# John (“Roy”) Chisholm (1926-2015)

Professor Roy Chisholm died on 10 August 2015, aged 88.

Roy was the founding Professor of Applied Mathematics at the University of Kent. He was extremely influential in shaping the nature of applied mathematics at Kent during his career, which lasted nearly 30 years. He was a highly regarded mathematical physicist,; he is remembered with much affection and respect by those who had the good fortune to work and collaborate with him.

Roy was brought up in north London and studied mathematics at Christ’s College, Cambridge. He was a Wrangler in Part 2 and achieved a distinction in Part 3 of the tripos. In 1952 he obtained a Doctor of Philosophy from Cambridge, with research into quantum field theory of elementary particles developing what was “new” at the time, Feynman graphs, and breaking new ground with his derivation of the “symmetric integration” formula.

After Cambridge, he moved to the University of Glasgow and from there to University College, Cardiff, where he had his first lectureship in applied mathematics. While at both universities his work using Feynman graphs continued, investigating field theories of various different interactions and their equivalencies. At Glasgow he also found time to publish on the fundamentals of statistical mechanics, and in Cardiff he authored, with Rosa Morris, a seminal text book on mathematical methods for scientists and engineers.

The list of institutions which welcomed Roy as a visiting academic over the years is too long to include all, but, to give a flavour, they included Texas A&M, Los Alamos, Stanford, Adelaide, plus regular short trips to CERN. At CERN in the early 1960s, Roy developed the full set of algorithms for scalar products of the Dirac gamma algebra, to which his name is attached – the Chisholm-Caianiello-Fubini Identities. This led to a paper a few years later on the linked Pauli algebra.

Roy returned from CERN in 1963 to his first chair at Trinity College, Dublin. He remained there for only two years, then spent a year in the US prior to returning to England in 1966 to take up the chair at Kent. He built up the core of the applied mathematics staff, whose specialisms were numerical analysis and numerical computations applied to physics. This included using Padé approximants to accelerate sequences of numerical approximations to single integrals and then more generally to numerical integration. The culmination of the group’s Padé work was a successful summer school and colloquium in 1972, bringing together mathematicians and physicists and leading to a resurgence of interest. Roy was stimulated to develop multivariate Padé approximants with which the name of the applied group at Kent then became associated.

In the mid 1970s Roy’s research took a new direction. The Dirac and Pauli algebras are examples in spaces of particular dimensions of algebras developed by the Victorian mathematician, William Kingdon Clifford. It was these Clifford algebras on which Roy’s and my spin gauge theories are based. They are Lagrangian field theories unifying the interactions of the fundamental particles based on Clifford algebras of higher dimensions, with the interactions generated by gauge symmetry transformations in the higher dimensional space. The most notable achievement was the prediction of the mass of the top quark, which was very close to the experimental measurement.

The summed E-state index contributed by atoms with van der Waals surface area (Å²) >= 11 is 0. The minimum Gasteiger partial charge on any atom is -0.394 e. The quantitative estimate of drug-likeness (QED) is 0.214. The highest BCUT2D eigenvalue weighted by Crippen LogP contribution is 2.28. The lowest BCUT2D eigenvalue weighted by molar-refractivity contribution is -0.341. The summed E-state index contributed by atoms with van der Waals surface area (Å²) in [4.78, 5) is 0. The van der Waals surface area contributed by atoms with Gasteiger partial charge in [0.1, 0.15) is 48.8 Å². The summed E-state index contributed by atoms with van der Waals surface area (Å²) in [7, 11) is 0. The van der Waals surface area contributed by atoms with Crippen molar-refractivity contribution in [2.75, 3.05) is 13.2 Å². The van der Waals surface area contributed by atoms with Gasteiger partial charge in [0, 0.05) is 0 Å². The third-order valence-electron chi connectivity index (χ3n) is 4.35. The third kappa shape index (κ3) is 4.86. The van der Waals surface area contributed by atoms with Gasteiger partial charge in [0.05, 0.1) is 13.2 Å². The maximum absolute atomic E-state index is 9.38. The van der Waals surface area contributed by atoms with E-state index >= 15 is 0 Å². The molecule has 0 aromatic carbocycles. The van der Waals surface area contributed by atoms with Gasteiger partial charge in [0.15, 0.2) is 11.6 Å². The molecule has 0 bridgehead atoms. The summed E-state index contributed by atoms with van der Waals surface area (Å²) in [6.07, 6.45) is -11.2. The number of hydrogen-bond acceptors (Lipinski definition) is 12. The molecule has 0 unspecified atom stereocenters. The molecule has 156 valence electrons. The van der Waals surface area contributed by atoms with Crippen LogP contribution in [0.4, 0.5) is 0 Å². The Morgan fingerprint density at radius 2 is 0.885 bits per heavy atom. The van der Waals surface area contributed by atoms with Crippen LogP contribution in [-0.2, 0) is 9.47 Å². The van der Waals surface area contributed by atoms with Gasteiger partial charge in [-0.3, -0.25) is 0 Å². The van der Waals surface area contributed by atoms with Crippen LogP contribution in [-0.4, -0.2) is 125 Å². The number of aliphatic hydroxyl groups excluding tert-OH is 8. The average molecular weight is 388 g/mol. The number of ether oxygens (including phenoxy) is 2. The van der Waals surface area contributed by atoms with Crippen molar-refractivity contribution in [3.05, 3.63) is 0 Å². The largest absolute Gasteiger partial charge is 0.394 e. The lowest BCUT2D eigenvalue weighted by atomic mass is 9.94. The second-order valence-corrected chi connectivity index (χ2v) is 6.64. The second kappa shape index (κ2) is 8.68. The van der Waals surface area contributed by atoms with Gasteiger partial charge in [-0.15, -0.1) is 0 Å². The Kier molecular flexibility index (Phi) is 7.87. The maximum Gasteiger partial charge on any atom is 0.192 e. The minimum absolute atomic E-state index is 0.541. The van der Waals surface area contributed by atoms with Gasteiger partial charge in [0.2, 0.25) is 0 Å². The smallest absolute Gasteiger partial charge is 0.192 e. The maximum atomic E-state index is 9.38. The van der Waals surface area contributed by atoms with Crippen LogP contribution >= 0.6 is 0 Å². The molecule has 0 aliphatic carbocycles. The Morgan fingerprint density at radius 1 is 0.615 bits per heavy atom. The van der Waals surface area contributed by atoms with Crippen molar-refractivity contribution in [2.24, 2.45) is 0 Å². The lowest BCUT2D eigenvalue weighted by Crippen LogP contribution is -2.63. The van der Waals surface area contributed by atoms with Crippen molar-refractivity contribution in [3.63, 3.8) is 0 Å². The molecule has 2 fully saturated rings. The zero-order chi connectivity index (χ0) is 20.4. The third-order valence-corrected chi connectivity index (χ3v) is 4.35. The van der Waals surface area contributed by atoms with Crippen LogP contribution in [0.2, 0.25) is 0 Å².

Roy became aware of a significant number of small research groups around the world who were also working on the applications of Clifford algebras. His positive experience of the earlier Padé conference led him to organise successfully an international conference at the University of Kent to bring together these different groups. It triggered a series of conferences around the world that continue to this day; Roy is recognised internationally as one of the founding fathers of mathematical applications of Clifford algebras.

For Roy, the work on Clifford algebras opened new and unexpected avenues. William Clifford, and his wife, Lucy, were at the centre of scientific and literary culture in London in the late 19th century. With his wife, Monty, Roy found himself moving into new aspects of research: history and philosophy inspired by the lives of William and Lucy.

Although Roy’s health was deteriorating in recent years, he remained active with an enquiring mind, even publishing his first novel, Changing Stations, in 2014. He is survived by his wonderful wife, by his three beloved children and his granddaughters, of whom he was immensely proud. I and many others feel privileged to have been able to have him as part of our professional lives.

More details of Roy’s career and his work can found in his memories at http://www.roychisholm.com

*Remembered by Prof. Ruth Farwell*

- Professor Ruth Farwell CBE DL recently retired as vice chancellor of Buckinghamshire New University. She was an undergraduate student in mathematics in the early days of the University of Kent, and Roy Chisholm was the supervisor of her PhD. It was the PhD research on which they worked closely together that was the start of a long collaboration between the two of them, lasting several decades, during which they developed and further refined spin gauge theories.